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Library district boundaries set; Lostine is out

Kathleen Ellyn

Wallowa County Chieftain

Published on October 24, 2017 2:23PM


The way has been cleared for the bulk of Wallowa County to vote on whether to create a special taxing district next May to fund libraries.

City councils in Wallowa, Joseph and Enterprise have approved resolutions including those cities in the proposed district boundaries. Lostine City Council voted to opt out.

The decision was a split vote in Lostine. Several Lostine residents are working with the council to encourage a second look at the issue.

The district idea came before the Enterprise City Council Wednesday night.

Among concerns of the Enterprise City Council were that a tax for libraries will put the city closer to a taxation ceiling imposed by the state on municipalities.

Ballot Measure 5, approved in 1990,  states that no taxing district may collect more than $10 per thousand of property assessed value. The current tax rate in Enterprise is $8.90 per thousand dollars of assessed valuation.

If the proposed library district is approved, the tax rate would climb to $9.57 per thousand in Enterprise, leaving just 43 cents per thousand for funding of a previously discussed countywide recreation district or fire district.

There were also  misgivings about the city library’s ability to carry on with all the programs the county now provides. Some council members said they were not aware that when the county library goes away, 900 outreach programs to children, families, elderly or homebound might be cut down to 100 or less. Also the SageCat interlibrary loan system would no longer be available to  residents outside city limits without purchasing a library card.

Council members also expressed concerns with the remarkable speed at which the Wallowa Valley Library Foundation was moving. 

Spokesperson for the Foundation, Autumn Wilburn, explained that the timeline is driven by the procedural requirements of state law for getting on the  May 15, 2018 ballot. 

Approval of the ballot measure in May will avoid the negative  consequences of the county library closure because taxes can be collected to operate the libraries in 2018.

Council members said they had only recently received the complete feasibility study for the proposed district and felt rushed to make a decision without enough information.

Foundation president Autumn Wilburn and former foundation president Kim Witherrite, along with a contingent of Foundation board members, library professionals and citizens fought to convince the council to allow them the six months additional time needed to explain the district plan to the public. Numerous meetings, possible direct mailings and other plans are being considered.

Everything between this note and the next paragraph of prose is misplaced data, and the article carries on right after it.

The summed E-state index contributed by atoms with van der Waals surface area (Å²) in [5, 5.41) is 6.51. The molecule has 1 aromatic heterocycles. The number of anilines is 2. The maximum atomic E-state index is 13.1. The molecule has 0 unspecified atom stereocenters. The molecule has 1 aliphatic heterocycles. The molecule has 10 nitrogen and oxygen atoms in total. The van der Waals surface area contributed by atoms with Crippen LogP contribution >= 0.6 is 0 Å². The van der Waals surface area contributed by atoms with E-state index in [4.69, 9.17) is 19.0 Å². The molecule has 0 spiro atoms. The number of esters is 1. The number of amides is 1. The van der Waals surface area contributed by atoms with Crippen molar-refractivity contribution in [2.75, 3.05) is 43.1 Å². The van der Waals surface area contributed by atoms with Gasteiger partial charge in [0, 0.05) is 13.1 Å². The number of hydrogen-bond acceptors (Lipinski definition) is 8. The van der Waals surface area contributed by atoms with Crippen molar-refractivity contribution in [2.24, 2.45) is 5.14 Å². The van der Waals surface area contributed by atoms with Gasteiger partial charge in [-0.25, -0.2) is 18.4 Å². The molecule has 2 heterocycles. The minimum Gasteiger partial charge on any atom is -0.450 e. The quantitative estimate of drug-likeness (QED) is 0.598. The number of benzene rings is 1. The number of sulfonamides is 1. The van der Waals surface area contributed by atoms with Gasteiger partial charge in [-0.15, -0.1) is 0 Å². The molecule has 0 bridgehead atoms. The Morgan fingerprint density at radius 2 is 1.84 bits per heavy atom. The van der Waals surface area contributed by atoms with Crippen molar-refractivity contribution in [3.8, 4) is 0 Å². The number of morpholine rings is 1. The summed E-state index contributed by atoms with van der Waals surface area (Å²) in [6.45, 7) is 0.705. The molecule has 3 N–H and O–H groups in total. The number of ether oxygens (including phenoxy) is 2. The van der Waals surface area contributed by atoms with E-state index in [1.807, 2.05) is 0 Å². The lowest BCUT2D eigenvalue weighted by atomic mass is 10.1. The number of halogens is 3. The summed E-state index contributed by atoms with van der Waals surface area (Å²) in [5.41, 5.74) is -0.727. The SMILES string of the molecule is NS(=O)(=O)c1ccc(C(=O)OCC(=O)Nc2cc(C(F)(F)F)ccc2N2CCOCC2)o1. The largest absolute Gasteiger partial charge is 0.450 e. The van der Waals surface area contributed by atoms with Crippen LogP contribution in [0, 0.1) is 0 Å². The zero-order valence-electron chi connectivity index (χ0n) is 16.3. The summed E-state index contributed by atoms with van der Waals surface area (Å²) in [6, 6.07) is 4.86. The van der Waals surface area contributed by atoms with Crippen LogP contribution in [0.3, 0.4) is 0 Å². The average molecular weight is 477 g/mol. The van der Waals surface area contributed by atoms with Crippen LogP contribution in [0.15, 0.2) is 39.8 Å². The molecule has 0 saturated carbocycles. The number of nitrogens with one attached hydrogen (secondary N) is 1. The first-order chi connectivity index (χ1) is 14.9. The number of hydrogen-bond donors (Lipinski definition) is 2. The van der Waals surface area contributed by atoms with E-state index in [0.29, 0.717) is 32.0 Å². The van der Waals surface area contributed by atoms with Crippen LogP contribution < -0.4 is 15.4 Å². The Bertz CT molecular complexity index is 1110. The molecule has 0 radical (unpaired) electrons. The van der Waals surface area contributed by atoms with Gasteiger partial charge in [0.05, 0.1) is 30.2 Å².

“I’m not asking you to support the library district, I’m not asking you to oppose it, I’m just asking you to uphold the basic tenet of democracy and allow your citizens to have the right to vote,” said Wilburn. “Approval of the resolution to be in the boundaries of the proposed district will allow the process to go forward and give us six months to educate people, to allow them to hear the pros and cons, to allow for public meetings and public discussions.”

Enterprise had sent out nearly 1,200 surveys in its recent water bills asking for public input on the library district. Respondents weighed in 77 for and 130 against moving forward, but council member Micah Agnew argued that given that the council had not even received the feasibility study when the survey was distributed, and given what the council was learning Wednesday night, it was probable that the responders to the survey did not fully understand the consequences of losing the county library. 

“What really is our goal?” Agnew asked. “We are being asked to be included in the zoning. I’m concerned that our intention wasn’t met (with the survey) because the public doesn’t have the information we have. Our intention met with flaw. I wouldn’t be comfortable making a decision based on our survey results ... the bullet points as I read it were ... ‘pay more taxes or not.’”

Council member Larry Christman agreed that lack of information was a serious problem. 

“I think that is one of the problems now ... that the people have not been educated as to the pros and cons of this program,” he said 

Council member Ashley Sullivan agreed that the information thus far provided to the public was simply not enough. 

“If we could have just had the entire citizenship of Enterprise in this room tonight, I think we would have a different answer on these surveys,” she said.

City Administrator Michele Young also said questions she received from the public indicated that they had no idea how interwoven the city and county libraries were. 

Council members and the public did not seem to understand that without the county library, even Enterprise City Library services would be dramatically curtailed. 

Without the financing of a district, library hours would most likely not be expanded in Enterprise. As it stands now, the Enterprise library is closed Fridays and through the weekend. 

In the final vote, council members Chris Pritchard, Dave Elliott and Mayor Stacey Karvoski voted “no” and Micah Agnew, Larry Christman, Jenni Word and Ashley Sullivan voted “yes.” 

Included with his vote, Christman lectured the library foundation representatives, telling them to address an issue that he found astonishing and offensive: the proposal that the city library be turned over to the district while the city continued to pay for maintenance and wages.



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